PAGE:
Hispanic

39.5%

39.1%

Pacific Islander

40.9%

38.6%

White

53.5%

50.8%

  • Additional National Resources:

American Association of Colleges and Universities: www.aacu.org

AAC&U is the leading national association committed to advancing and improving liberal education for all students.

AAC&U High Impact Practices: http://www.aacu.org/leap/hip.cfm

Teaching and learning practices that have been widely tested and have been shown to impact success of underrepresented students. These practices take many different forms, depending on learner characteristics and on institutional priorities and contexts.


AAC&U Value Rubrics: http://www.aacu.org/value/rubrics/pdf/All_Rubrics.pdf

T he VA L UE rubrics were developed by teams of faculty experts representing colleges and universities across the United States through a process that examined many existing campus rubrics and related documents for each learning outcome and incorporated additional feedback from faculty.

  • California Resources to Improve Equity at Community Colleges:

LearningWorks www.learningworks.org

Learningworks aims to strengthen student achievement in the California Community Colleges by facilitating, disseminating and funding practitioner-informed recommendations for changes at the system and classroom levels, infusing these strategies with statewide and national insights.


California Acceleration Project: http://cap.3csn.org/

The California Acceleration Project supports the state’s 112 community colleges to redesign their developmental English and Math curricula and increase student completion


Webinar: “College Completion: Why Accelerating Developmental English and Math is the Essential First Step”

  • Equity Work at CCSF

In April 2009, City College’s Board of Trustees passed a Student Achievement Gap and Social EquityResolution.1 The report revealed that at City College, students who identify as African American, NativeAmerican, Filipino, Latino, Pacific Islander and Southeast Asian are 10-20% more likely to say their educational goal is completing a 2 or 4 year degree than their Asian and White counterparts. Yet these same groups transfer at rates that are 19-21% lower, even six years after they begin their career at City College.

Preliminary Report on the Student Achievement Gap and Social Equity Resolutions October 16, 2009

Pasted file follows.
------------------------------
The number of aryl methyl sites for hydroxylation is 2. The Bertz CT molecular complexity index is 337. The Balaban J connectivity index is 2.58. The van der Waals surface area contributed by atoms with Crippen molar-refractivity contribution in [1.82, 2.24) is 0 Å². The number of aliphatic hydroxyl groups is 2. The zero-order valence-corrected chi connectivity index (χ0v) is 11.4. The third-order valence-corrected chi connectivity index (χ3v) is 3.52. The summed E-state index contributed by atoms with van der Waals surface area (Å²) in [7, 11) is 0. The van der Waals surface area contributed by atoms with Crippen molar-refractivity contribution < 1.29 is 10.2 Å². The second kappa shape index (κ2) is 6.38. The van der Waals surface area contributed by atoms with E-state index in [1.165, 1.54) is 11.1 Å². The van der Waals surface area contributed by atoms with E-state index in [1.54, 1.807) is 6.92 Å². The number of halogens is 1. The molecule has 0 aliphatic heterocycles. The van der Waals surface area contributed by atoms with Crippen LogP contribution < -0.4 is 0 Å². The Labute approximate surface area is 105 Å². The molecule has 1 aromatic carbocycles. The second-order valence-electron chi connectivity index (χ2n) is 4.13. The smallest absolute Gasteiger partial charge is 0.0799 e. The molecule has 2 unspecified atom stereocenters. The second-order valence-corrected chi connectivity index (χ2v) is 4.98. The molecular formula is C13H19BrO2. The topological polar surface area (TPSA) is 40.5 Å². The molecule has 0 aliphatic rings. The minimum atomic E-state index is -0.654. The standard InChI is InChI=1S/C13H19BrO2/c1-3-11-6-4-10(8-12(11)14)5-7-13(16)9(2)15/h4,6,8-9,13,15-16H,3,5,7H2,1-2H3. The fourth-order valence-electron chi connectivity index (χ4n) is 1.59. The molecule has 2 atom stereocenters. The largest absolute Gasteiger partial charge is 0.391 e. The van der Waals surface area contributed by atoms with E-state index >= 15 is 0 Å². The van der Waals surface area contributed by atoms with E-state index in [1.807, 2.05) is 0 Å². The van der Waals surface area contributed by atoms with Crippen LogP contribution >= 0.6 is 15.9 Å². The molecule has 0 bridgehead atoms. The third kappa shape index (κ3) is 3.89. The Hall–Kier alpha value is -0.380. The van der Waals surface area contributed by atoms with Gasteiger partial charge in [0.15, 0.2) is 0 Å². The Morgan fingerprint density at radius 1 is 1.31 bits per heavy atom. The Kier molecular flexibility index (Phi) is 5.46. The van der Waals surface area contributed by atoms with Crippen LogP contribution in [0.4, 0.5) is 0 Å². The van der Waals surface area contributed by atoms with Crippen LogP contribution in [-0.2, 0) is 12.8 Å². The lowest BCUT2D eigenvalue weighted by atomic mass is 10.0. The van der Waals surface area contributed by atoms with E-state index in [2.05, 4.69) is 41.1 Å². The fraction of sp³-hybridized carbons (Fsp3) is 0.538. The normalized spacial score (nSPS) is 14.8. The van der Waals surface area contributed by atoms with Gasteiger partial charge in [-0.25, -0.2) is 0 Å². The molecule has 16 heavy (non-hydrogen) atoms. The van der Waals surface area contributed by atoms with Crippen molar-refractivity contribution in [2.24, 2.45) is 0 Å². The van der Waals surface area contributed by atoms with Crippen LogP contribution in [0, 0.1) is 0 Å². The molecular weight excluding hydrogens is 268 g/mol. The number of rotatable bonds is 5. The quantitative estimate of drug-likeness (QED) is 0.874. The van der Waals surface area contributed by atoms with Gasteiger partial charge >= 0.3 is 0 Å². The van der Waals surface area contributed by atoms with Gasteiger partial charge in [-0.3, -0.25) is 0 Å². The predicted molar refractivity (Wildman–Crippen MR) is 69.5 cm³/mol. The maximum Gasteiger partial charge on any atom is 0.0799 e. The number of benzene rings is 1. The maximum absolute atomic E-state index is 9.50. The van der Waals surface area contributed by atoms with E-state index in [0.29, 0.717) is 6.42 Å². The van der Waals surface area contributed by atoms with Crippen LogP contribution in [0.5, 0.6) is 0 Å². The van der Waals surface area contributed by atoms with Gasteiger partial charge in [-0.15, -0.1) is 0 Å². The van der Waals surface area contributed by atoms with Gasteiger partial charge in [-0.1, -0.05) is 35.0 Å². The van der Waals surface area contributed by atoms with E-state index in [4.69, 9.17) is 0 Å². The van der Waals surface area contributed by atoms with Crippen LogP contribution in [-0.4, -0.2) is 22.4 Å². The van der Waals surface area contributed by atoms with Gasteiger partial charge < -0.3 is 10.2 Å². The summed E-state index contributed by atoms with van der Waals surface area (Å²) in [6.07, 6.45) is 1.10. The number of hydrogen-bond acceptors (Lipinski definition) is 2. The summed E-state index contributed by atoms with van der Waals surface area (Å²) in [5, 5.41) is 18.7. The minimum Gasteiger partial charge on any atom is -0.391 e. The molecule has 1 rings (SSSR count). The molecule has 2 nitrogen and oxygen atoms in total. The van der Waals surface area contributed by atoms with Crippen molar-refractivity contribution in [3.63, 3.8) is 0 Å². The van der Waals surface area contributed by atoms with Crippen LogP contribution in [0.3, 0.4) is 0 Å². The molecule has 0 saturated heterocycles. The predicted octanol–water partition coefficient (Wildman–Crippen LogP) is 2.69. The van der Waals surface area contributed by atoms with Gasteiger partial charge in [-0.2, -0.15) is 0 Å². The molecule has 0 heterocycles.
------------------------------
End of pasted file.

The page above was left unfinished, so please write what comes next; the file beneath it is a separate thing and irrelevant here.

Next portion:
• High Impact Practices Workshop Series • April 9, 2013

Spotlight on High Impact Practices

Undergraduate Research, Service Learning/Internships, and Diversity & Global Learning

Join us to delve more deeply into these three High Impact Practices. We will share examples from across the country, explore why these practices have a profound impact on the engagement and success of underrepresented students and identify how they can help us "Close the Loop" and continue to up our game. 

with Jeff Chang

"Culture moves before politics," says Jeff Chang. In the seminal Can't Stop Won't Stop, Chang used hip-hop culture to radically remix the last 25 years of America's political and social history. In his pulsating follow-up, Who We Be, he traces the rise of multiculturalism—its roots, its triumphs, its commercialization —to tell a new, vibrant, and utterly necessary people's history.

  • High Impact Practices Workshop Series • March 5, 2013

High Impact Practices

Join us to learn about High Impact Practices (HIPs) that have been shown to raise the level of student learning for all students - with underrepresented students demonstrating the most notable gains.  The HIPs positively impact both SLOs and student achievement.  The first part of the workshop will review and explore HIPs like Capstone Projects, Undergraduate Research and Internships and the second part of the workshop will involve practical steps for implementing them your work with students. Media: Download Powerpoint Presentation 

A conversation with Derald Wing Sue, Ph.D.

Microaggressions usually involve demeaning implications and other subtle insults. They include microassaults, microinsults and microinvalidations. They are the constant and continuing everyday reality of slights, insults, invalidations, and indignities visited upon marginalized groups.